District 622 operating levy fails, along with technology levy

This homemade lawn sign seems to reflect the feelings of a majority of residents who cast ballots in the North St. Paul-Maplewood-Oakdale School District levy vote. The referendum questions were voted down in the Nov. 3 election. (Linda Baumeister/Review)
This homemade lawn sign seems to reflect the feelings of a majority of residents who cast ballots in the North St. Paul-Maplewood-Oakdale School District levy vote. The referendum questions were voted down in the Nov. 3 election. (Linda Baumeister/Review)

Across the state, voters approved at least one operating levy request in 47 districts on Election Day, for a passage rate of 90 percent.

According to the Minnesota School Boards Association, only five districts came out on the other side, including the North St. Paul-Maplewood-Oakdale School District.

Despite a concerted campaign effort, well supported by new Superintendent Christine Osorio, the two-part levy referendum fell flat. Question No. 1 failed with 6,421 "no" votes (59.3 percent); and Question No. 2 failed with 6,314 "no" votes (58.9 percent).

A total of 10,836 voters, representing about 23 percent of the 46,378 registered voters in the district, cast a ballot.

Osorio points to low voter turnout, typical of an off-election year, as one of the biggest hurdles District 622 faced this time around.

"That's not the whole community voicing their thoughts and opinions," she said in a post-election interview. "We definitely would like to increase that participation. That would be the first lesson: to learn how to do a better job of that."

Without the additional levy funding, district officials now have to evaluate where budget cuts for the 2016-17 school year will come from.

"As a district, we are incredibly disappointed in yesterday's outcome, as this funding is critical to our ability to maintain educational programs and support the learning needs of all students," Osorio wrote in a letter to 622 families on Nov. 4.

Referendum recap

Question No. 1 sought an operating levy increase of $900 per student for maintaining class sizes, adding student support services — including English as a Second Language resources, special education support and accelerated learning opportunities — and expanding college and career pathways for students.

The district currently receives about $913 per student in local, state and federal tax revenues.

Question No. 2, which was contingent upon the first question passing, would have equipped the district with $3 million in technology funding for bandwidth and infrastructure improvements, as well as increased safety and security measures.

If voters had approved both levies, the average homeowner would have shouldered an additional $349 per year on their property-tax bill.

Budget cuts ahead

While voters approved the continuation of an existing operating levy in 2011, District 622 has not seen an increased operating levy in well over a decade. Unable to keep up with growing demands, the district has had to slash over $35 million from its budget since 2005.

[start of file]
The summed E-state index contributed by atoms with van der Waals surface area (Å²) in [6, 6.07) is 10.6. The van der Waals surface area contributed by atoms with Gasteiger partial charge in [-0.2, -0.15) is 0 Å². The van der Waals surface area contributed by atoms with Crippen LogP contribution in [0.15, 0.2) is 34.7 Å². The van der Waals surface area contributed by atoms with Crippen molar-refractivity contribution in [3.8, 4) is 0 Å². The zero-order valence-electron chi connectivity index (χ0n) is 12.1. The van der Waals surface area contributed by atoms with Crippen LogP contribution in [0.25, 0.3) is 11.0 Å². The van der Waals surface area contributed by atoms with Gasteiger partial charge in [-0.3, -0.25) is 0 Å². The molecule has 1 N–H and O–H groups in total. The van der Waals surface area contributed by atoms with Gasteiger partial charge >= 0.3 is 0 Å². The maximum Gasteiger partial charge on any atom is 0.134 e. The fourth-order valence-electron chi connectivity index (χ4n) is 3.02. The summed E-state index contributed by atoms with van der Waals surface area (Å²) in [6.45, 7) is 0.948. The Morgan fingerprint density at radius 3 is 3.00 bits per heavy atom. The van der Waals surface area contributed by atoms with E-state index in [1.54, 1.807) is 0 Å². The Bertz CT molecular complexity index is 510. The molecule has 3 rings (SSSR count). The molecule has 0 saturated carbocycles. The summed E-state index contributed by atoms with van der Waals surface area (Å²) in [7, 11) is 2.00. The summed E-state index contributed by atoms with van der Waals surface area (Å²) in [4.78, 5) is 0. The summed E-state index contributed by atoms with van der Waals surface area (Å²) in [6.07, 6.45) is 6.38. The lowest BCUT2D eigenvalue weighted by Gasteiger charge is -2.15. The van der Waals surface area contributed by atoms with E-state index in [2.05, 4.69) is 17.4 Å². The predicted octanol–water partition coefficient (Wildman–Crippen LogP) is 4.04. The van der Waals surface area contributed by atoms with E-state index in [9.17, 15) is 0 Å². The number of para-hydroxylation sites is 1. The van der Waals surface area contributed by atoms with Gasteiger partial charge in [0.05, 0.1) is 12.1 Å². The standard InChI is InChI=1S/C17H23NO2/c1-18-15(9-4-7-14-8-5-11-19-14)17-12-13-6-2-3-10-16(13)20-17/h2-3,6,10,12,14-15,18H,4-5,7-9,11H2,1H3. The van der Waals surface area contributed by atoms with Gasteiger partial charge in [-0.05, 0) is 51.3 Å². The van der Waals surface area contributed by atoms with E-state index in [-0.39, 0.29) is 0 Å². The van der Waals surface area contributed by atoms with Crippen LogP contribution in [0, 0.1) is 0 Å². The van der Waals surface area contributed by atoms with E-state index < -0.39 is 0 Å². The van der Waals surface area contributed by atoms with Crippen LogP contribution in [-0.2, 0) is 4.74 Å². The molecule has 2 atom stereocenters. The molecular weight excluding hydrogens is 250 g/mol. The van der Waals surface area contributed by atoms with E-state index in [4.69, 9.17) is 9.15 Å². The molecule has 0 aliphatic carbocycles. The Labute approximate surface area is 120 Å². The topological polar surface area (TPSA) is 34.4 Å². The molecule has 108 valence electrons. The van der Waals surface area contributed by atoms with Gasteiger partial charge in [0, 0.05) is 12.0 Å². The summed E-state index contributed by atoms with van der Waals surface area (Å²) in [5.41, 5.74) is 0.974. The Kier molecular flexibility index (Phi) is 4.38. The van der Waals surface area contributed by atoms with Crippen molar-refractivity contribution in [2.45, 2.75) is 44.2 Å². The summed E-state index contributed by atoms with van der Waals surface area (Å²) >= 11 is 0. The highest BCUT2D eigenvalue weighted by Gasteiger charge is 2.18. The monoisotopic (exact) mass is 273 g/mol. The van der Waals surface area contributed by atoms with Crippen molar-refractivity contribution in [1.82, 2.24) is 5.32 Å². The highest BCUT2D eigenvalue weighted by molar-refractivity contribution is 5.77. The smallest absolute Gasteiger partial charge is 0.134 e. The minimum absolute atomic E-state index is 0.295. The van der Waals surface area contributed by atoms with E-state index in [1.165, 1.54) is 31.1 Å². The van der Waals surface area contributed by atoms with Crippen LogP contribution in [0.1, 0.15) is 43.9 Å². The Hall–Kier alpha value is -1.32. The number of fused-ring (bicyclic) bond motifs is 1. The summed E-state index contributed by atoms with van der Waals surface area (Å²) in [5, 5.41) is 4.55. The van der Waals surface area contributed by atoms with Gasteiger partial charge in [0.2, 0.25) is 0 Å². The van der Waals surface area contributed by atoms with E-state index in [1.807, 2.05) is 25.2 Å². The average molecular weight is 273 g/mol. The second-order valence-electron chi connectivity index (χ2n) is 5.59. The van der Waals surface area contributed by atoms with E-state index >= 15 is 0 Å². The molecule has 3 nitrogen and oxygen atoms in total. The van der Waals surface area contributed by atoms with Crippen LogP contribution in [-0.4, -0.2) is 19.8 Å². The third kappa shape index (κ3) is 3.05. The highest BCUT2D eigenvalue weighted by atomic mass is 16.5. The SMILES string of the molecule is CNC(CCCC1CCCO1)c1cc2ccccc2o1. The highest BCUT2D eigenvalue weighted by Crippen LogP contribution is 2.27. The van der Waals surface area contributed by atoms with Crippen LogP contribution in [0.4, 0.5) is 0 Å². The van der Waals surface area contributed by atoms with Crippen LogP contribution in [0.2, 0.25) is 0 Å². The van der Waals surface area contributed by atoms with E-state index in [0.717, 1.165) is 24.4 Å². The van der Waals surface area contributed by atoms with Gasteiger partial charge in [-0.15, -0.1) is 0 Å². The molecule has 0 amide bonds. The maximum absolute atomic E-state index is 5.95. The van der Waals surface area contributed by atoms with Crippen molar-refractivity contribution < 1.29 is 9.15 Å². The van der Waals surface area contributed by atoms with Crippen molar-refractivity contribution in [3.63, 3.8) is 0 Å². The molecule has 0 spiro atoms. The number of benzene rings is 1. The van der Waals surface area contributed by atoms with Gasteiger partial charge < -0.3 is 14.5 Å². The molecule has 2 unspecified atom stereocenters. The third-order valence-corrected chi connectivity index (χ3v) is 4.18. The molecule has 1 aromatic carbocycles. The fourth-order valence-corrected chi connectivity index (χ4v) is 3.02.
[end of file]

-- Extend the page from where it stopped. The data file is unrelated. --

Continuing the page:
"These cuts have been made across all departments, with a specific goal of keeping cuts removed from the classroom wherever possible," Ossario wrote to district families.

District officials say the deficit for next year is projected to fall between $2 and $4 million — a setback Osorio says will impact staff members as they aim to meet students' needs without adequate funding.

When it comes to per-pupil referendum funding, 622 currently ranks at the very bottom out of the 20 largest metro-area school districts. At the same time, 622 is one of the larger districts in terms of enrollment with more than 10,000 students.

Looking at total general fund revenue per pupil, however, District 622 ranked above five of these like-sized metro-area school districts in 2014.

According to the Minnesota Department of Education's 2014 data, District 622 logged $10,804 in general fund revenue per pupil. For comparison, St. Paul Public Schools came in at $13,859 per pupil and White Bear Lake Area Schools came in at $11,020 per pupil.


Moving forward, Osorio writes, the district will be hosting community conversations and a survey about the future of District 622.

Asked whether the district is considering placing a new levy referendum on the ballot next fall, she says conversations with the School Board and community members still need to take place before a decision is made.

When it appears back on the ballot, the new levy proposal will likely be shaped by the concerns of those who voted "no" this time around but aren't altogether opposed to paying more to support their schools.

"We'll certainly be gathering information from the community," Osorio says. "There may be a different way to go about this — different questions, a different dollar amount."

The next levy campaign will also seek to further engage voters who don't have school-aged children, she says, noting the school's vitality impacts the entire community. For instance, strong school systems are often associated with higher property values.

"I think we're just really going to try to learn from this experience, regroup, and make some decisions about next steps," she says.

Erin Hinrichs can be reached at 651-748-7814 and ehinrichs@lillienews.com. Follow her at twitter.com/EHinrichsNews.


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